could see, an almost total silence reigned for a space of twenty minutes. Major Schofield now informed me of the death of Gen. Lyon, and reported for orders. The responsibility which now rested upon me was duly felt and appreciated. Our brave little army was scattered and broken; over 20,000 men were still in our front, and our men had had no water since 5 o'clock the evening before, and could hope for none short of Springfield, twelve miles distant; if we should go forward, our own success would prove our certain defeat in the end; if we retreated, disaster stared us in the face; our ammunition was well nigh exhausted, and should the enemy make this discovery through a slackening of our fire, total annihilation was all we could expect. The great question in my mind was, “Where is Siegel?” If I could still hope for a vigorous attack by him on the enemy's right flank or rear, then we could go forward with some hope of success. If he had retreated, there was nothing left for us also. In this perplexing condition of affairs I summoned the principal officers for consultation. The great question with most of them was, “Is retreat possible?” The consultation was brought to a close by the advance of a heavy column of infantry from the hill, where Siegel's guns had been heard before. Thinking they were Siegel's men, a line was formed for an advance, with the hope of forming a junction with him. These troops wore a dress much resembling that of Siegel's brigade, and carried the American flag. They were therefore permitted to move down the hill within easy range of Dubois' battery, until they had reached the covered position at the foot of the ridge on which we were posted, and from which we had been fiercely assailed before, when suddenly a battery was planted on the hill in our front, and began to pour upon us shrapnell and canister — a species of shot not before fired by the enemy. At this moment, the enemy showed his true colors, and at once commenced along our entire lines the fiercest and most bloody engagement of the day. Lieut. Dubois' battery on our left, gallantly supported by Major Osterhaus' battalion and the rallied fragments of the Missouri First, soon silenced the enemy's battery on the hill, and repulsed the right wing of his infantry. Capt. Totten's battery in the centre, supported by the Iowas and regulars, was the main point of attack. The enemy could frequently be seen within twenty feet of Totten's guns, and the smoke of the opposing lines was often so confounded as to seem but one. Now, for the first time during the day, our entire line maintained its position with perfect firmness. Not the slightest disposition to give way was manifested at any point, and while Capt. Steele's battalion, which was some yards in front of the line, together with the troops on the right and left, were in imminent danger of being overwhelmed by superior numbers, the contending lines being almost muzzle to muzzle, Capt. Granger rushed to the rear and brought up the supports of Dubois' battery, consisting of two or three companies of the First Missouri, three companies of the First Kansas, and two companies of the First Iowa, in quick time, and fell upon the enemy's right flank, and poured into it a murderous volley, killing or wounding nearly every man within sixty or seventy yards. From this moment a perfect rout took place throughout the rebel front, while ours on the right flank continued to pour a galling fire into their disorganized masses. It was then evident that Totten's battery and Steele's little battalion were safe. Among the officers conspicuous in leading this assault were Adjutant Hezcock, Captains Burke, Miller, Maunter, Maurice, and Richardson, and Lieut. Howard, all of the First Missouri. There were others of the First Kansas and First Iowa who participated, and whose names I do not remember. The enemy then fled from the field. A few moments before the close of the engagement, the Second Kansas, which had firmly maintained its position, on the extreme right, from the time it was first sent there, found its ammunition exhausted, and I directed it to withdraw slowly and in good order from the field, which it did, bringing off its wounded, which left our right flank exposed, and the enemy renewed the attack at that point, after it had ceased along the whole line; but it was gallantly met by Capt. Steele's battalion of regulars, which had just driven the enemy from the right of the centre, and, after a sharp engagement, drove him precipitately from the field. Thus closed — at about half-past 11 o'clock--an almost uninterrupted conflict of six hours. The order to retreat was given soon after the enemy gave way from our front and centre, Lieut. Dubois' battery having been previously sent to occupy with its supports the hill in our rear. Capt. Totten's battery, as soon as his disabled horses could be replaced, retired slowly with the main body of the infantry, while Capt. Steele was meeting the demonstrations upon our right flank. This having been repulsed, and no enemy being in sight, the whole column moved slowly to the high open prairie, about two miles from the battle-ground; meanwhile our ambulances passed to and fro, carrying off our wounded. After making a short halt on the prairie, we continued our march to Springfield. It should be here remembered that, just after the order to retire was given, and while it was undecided whether the retreat should be continued, or whether we should occupy the more favorable position of our rear, and await tidings of Col. Siegel, one of his non-commissioned officers arrived, and reported that the Colonel's brigade had been totally routed, and all his artillery captured, Col. Siegel himself having been either killed or made prisoner. Most of our men had fired away all their ammunition, and all that could be obtained from the boxes of the killed and wounded. Nothing, therefore, was left to do but to return to Springfield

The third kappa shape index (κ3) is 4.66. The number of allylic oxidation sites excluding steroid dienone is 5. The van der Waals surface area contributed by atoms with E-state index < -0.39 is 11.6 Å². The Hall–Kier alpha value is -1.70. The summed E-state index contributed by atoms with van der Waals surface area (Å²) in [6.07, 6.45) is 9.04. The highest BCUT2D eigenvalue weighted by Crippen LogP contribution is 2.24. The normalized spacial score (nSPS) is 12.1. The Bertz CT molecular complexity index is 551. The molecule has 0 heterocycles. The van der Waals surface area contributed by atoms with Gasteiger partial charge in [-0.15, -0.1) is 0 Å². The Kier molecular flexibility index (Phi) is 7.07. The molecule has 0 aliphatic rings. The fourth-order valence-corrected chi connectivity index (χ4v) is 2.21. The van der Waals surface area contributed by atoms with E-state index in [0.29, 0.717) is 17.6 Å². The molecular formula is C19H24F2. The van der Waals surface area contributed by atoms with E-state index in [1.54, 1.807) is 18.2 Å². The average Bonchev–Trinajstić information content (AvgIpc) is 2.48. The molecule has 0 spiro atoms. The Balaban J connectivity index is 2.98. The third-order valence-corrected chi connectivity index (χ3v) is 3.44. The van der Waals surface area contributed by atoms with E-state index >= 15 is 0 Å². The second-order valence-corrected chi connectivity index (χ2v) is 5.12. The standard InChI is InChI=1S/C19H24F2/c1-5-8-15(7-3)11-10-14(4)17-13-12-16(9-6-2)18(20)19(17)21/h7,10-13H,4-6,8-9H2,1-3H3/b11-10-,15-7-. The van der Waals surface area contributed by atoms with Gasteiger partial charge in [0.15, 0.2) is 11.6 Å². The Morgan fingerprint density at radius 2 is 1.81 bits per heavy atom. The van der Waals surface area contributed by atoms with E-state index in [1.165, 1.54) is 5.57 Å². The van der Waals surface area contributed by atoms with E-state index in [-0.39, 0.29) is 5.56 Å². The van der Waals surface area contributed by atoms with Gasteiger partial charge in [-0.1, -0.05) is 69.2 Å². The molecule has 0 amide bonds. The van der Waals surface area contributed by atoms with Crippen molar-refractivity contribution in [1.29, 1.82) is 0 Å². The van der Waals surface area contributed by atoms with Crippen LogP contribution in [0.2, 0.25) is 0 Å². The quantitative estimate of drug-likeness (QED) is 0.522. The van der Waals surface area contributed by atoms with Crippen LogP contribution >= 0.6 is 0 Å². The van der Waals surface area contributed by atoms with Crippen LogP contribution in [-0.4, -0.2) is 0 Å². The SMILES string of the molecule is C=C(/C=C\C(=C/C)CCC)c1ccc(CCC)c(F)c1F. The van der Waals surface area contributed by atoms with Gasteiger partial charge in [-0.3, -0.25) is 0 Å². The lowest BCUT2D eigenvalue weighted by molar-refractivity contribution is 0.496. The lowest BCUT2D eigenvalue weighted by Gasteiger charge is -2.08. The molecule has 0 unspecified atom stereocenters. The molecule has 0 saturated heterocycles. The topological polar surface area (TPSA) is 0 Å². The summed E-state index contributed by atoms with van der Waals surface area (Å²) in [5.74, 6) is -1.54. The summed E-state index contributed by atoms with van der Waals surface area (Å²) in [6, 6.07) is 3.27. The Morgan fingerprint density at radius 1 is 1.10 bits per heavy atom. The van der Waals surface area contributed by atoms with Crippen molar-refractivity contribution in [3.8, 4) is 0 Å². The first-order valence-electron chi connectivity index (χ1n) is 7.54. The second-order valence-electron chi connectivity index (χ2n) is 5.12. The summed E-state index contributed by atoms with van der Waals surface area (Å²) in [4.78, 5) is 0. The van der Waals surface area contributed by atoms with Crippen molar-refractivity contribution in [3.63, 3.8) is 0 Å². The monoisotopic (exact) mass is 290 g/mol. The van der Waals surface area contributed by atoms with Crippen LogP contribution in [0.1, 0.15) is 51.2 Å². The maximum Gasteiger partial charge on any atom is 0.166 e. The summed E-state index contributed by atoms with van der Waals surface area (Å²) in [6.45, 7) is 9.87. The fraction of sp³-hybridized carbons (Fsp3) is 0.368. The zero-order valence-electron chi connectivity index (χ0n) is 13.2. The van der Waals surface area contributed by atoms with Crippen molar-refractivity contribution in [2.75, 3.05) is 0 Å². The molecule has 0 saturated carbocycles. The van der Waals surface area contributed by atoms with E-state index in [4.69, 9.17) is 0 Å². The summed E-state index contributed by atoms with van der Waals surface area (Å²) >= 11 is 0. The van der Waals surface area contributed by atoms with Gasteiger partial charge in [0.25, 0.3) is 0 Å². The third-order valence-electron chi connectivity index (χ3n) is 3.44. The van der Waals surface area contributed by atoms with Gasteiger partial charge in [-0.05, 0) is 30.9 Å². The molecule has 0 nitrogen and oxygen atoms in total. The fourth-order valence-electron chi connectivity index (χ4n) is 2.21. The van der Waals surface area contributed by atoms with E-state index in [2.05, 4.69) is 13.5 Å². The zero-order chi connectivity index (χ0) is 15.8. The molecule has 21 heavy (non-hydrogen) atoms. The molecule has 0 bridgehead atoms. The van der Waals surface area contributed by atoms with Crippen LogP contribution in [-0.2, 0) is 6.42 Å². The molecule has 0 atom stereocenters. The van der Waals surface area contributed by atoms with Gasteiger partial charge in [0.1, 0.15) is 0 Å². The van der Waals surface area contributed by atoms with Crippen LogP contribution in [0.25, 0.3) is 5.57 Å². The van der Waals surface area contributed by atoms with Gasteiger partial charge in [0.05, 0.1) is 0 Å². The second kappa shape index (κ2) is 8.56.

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Table of Contents:
Battle of Bull Run .
Doc . 4 .- N. Y. Tribune narrative.
Doc . 59 : a Virginian who is not a traitor: response of Lieut. Mayo , U. S. N. , to the proclamation of Gov. Letcher .
Doc . 65 -speech of Galusha A. Grow , on taking the Chair of the House of Representatives of the United States , July 4 .
Doc . 135 .- Virginia ordinance, prohibiting citizens of Virginia from holding office under the United States , passed July , 1861 .